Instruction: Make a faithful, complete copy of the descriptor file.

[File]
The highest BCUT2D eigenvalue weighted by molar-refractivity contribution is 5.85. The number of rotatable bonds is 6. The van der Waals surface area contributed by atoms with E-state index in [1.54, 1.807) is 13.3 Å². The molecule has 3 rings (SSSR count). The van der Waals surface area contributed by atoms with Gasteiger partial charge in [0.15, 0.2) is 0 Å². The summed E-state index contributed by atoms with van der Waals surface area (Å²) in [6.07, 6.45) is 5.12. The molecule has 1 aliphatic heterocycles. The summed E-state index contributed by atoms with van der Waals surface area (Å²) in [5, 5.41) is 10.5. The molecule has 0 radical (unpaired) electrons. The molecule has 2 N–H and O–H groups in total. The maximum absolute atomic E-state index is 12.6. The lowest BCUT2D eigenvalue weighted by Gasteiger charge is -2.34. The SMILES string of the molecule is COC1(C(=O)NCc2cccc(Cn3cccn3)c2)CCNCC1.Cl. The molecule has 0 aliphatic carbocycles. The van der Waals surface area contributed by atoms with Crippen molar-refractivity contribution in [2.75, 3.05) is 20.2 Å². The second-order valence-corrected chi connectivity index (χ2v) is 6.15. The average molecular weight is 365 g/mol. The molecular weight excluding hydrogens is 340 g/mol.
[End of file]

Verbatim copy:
The highest BCUT2D eigenvalue weighted by molar-refractivity contribution is 5.85. The number of rotatable bonds is 6. The van der Waals surface area contributed by atoms with E-state index in [1.54, 1.807) is 13.3 Å². The molecule has 3 rings (SSSR count). The van der Waals surface area contributed by atoms with Gasteiger partial charge in [0.15, 0.2) is 0 Å². The summed E-state index contributed by atoms with van der Waals surface area (Å²) in [6.07, 6.45) is 5.12. The molecule has 1 aliphatic heterocycles. The summed E-state index contributed by atoms with van der Waals surface area (Å²) in [5, 5.41) is 10.5. The molecule has 0 radical (unpaired) electrons. The molecule has 2 N–H and O–H groups in total. The maximum absolute atomic E-state index is 12.6. The lowest BCUT2D eigenvalue weighted by Gasteiger charge is -2.34. The SMILES string of the molecule is COC1(C(=O)NCc2cccc(Cn3cccn3)c2)CCNCC1.Cl. The molecule has 0 aliphatic carbocycles. The van der Waals surface area contributed by atoms with Crippen molar-refractivity contribution in [2.75, 3.05) is 20.2 Å². The second-order valence-corrected chi connectivity index (χ2v) is 6.15. The average molecular weight is 365 g/mol. The molecular weight excluding hydrogens is 340 g/mol.